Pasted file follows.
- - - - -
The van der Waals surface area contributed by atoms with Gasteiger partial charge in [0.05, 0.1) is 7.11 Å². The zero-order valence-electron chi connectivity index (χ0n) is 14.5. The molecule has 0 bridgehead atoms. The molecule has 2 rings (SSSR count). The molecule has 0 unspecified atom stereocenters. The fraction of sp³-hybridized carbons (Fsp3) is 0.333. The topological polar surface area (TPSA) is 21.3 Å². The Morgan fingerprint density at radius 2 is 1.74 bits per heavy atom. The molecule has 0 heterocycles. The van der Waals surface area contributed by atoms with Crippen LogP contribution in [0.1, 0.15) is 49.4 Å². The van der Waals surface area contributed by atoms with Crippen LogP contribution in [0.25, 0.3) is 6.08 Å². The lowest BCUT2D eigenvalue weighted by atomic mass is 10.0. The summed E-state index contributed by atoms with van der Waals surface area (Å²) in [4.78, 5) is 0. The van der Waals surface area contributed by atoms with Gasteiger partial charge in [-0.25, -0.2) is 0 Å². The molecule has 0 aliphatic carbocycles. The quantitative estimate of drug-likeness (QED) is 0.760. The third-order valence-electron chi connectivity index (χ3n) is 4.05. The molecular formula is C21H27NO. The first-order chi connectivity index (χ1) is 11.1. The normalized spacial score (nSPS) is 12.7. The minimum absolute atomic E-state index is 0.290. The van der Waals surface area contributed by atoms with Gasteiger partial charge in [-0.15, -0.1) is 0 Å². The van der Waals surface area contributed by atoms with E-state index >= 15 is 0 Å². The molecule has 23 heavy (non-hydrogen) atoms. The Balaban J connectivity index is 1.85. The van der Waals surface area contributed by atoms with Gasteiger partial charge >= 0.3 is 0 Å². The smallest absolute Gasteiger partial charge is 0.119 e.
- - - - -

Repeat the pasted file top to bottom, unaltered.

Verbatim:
The van der Waals surface area contributed by atoms with Gasteiger partial charge in [0.05, 0.1) is 7.11 Å². The zero-order valence-electron chi connectivity index (χ0n) is 14.5. The molecule has 0 bridgehead atoms. The molecule has 2 rings (SSSR count). The molecule has 0 unspecified atom stereocenters. The fraction of sp³-hybridized carbons (Fsp3) is 0.333. The topological polar surface area (TPSA) is 21.3 Å². The Morgan fingerprint density at radius 2 is 1.74 bits per heavy atom. The molecule has 0 heterocycles. The van der Waals surface area contributed by atoms with Crippen LogP contribution in [0.1, 0.15) is 49.4 Å². The van der Waals surface area contributed by atoms with Crippen LogP contribution in [0.25, 0.3) is 6.08 Å². The lowest BCUT2D eigenvalue weighted by atomic mass is 10.0. The summed E-state index contributed by atoms with van der Waals surface area (Å²) in [4.78, 5) is 0. The van der Waals surface area contributed by atoms with Gasteiger partial charge in [-0.25, -0.2) is 0 Å². The molecule has 0 aliphatic carbocycles. The quantitative estimate of drug-likeness (QED) is 0.760. The third-order valence-electron chi connectivity index (χ3n) is 4.05. The molecular formula is C21H27NO. The first-order chi connectivity index (χ1) is 11.1. The normalized spacial score (nSPS) is 12.7. The minimum absolute atomic E-state index is 0.290. The van der Waals surface area contributed by atoms with Gasteiger partial charge in [-0.15, -0.1) is 0 Å². The van der Waals surface area contributed by atoms with E-state index >= 15 is 0 Å². The molecule has 23 heavy (non-hydrogen) atoms. The Balaban J connectivity index is 1.85. The van der Waals surface area contributed by atoms with Gasteiger partial charge >= 0.3 is 0 Å². The smallest absolute Gasteiger partial charge is 0.119 e.